How will ecological systems and landscapes change in the face of the compounded threats of land use change and climate change?
Fundamental to the exploration of ecology are efforts dedicated to disentangling dynamics across spatial and temporal scales. Although some mechanisms driving climate change operate at global scales, the implications of climate warming and variability on physiology, ecology, and evolution play out at more localized spatial scales and across different temporal resolutions. Studies of thermal ecology therefore need to be spatiotemporally explicit, and fill the gaps on resolutions and extents not well represented in ecological literature; notably, the fine-scale variability in climate, or microclimate, that occurs due to changes in vegetation structure, topography, and with diel and seasonal variation
Stemming from a childhood fascination with catching and keeping our scaly neighbors, I use reptiles and amphibians as a study system for understanding how changes in land use change and climate shape biodiversity. Because herps are abundant, easy to identify (for a herper), and frequently demonstrate high local endemism, shifts in their distributions and diversity can feasibly be recorded as land cover changes. Herps are also ectothermic and therefore are highly responsive to adjustments in their thermal environment, making them an ideal group of organisms for thermal ecology and microclimate studies. Read about one of my herp diversity projects here.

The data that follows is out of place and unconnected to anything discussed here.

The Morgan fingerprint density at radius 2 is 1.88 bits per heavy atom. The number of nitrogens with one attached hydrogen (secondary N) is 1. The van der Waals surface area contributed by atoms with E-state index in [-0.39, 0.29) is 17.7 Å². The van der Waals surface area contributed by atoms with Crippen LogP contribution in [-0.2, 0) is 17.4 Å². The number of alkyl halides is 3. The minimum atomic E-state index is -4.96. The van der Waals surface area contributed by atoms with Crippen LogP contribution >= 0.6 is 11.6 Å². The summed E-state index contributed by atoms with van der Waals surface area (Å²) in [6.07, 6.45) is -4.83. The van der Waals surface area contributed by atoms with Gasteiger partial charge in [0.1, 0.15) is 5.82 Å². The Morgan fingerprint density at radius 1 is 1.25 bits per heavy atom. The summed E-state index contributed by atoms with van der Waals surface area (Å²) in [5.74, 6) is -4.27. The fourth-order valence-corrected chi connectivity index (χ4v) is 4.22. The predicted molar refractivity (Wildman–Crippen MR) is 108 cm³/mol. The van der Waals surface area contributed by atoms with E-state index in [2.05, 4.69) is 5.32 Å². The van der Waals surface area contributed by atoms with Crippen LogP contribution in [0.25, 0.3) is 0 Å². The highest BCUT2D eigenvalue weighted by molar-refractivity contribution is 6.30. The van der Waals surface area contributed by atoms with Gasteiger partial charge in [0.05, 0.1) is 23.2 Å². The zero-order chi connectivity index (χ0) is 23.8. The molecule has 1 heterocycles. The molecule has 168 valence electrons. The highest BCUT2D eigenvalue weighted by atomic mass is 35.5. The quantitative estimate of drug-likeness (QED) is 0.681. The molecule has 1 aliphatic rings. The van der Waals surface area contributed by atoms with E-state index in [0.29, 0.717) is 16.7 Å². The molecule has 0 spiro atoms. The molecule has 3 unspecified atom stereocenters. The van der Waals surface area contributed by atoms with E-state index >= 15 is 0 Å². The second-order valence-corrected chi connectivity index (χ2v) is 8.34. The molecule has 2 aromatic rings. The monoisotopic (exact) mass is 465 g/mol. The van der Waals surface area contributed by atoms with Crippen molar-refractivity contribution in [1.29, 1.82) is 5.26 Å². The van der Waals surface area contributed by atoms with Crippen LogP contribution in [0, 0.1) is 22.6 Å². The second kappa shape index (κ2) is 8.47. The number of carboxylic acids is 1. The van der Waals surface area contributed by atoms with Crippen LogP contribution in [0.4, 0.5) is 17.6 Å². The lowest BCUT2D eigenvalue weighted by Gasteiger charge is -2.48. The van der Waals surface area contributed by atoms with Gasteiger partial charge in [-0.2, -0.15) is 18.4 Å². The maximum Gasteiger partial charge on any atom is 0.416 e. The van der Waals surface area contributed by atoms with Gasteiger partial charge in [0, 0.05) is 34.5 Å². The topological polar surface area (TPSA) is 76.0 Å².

Landscapes can be mosaics of land uses and land cover, with natural habitat patches within agricultural or other working lands that represent a gradient of structure, climate, and function. Human-modified areas between patches of intact habitat, or matrix, may be inhospitable to native organisms (owing to the intensity of disturbance), or may facilitate dispersal between natural habitat patches, depending on the biological or geographical characteristics of the modified areas. I explore how variability in vegetation structure, and interrelated variability of near-surface temperature and humidity (microclimate), dictates dispersal and distributions.
Explore some of ongoing projects by Dave and collaborators here
Exploring global change ecology across scales and systems
Contributing to Amazon conservation and research outside of academic settings
Who doesn’t like playing with R Shiny for fun maps?
Near-term, iterative forecasting for conservation and management application.
Instructor for Carpentries, a network aiming to train researchers with essential data and computational skills
Drone applications for mapping of terrestrial and coastal systems
Meet MESH, a team building microclimate sensors that wirelessly log and transfer information at a low cost
Filmmaking and production for environmental non-profits
If research is the eyes of the scientific community, outreach is its voice: positive change requires proper communication and motivation.
One form of conveying the importance of conservation work is through film and photo. See the gallery for some of Nature Dave’s work developing multimedia products to share some of the amazing wildlife and scenes he’s experienced.View Gallery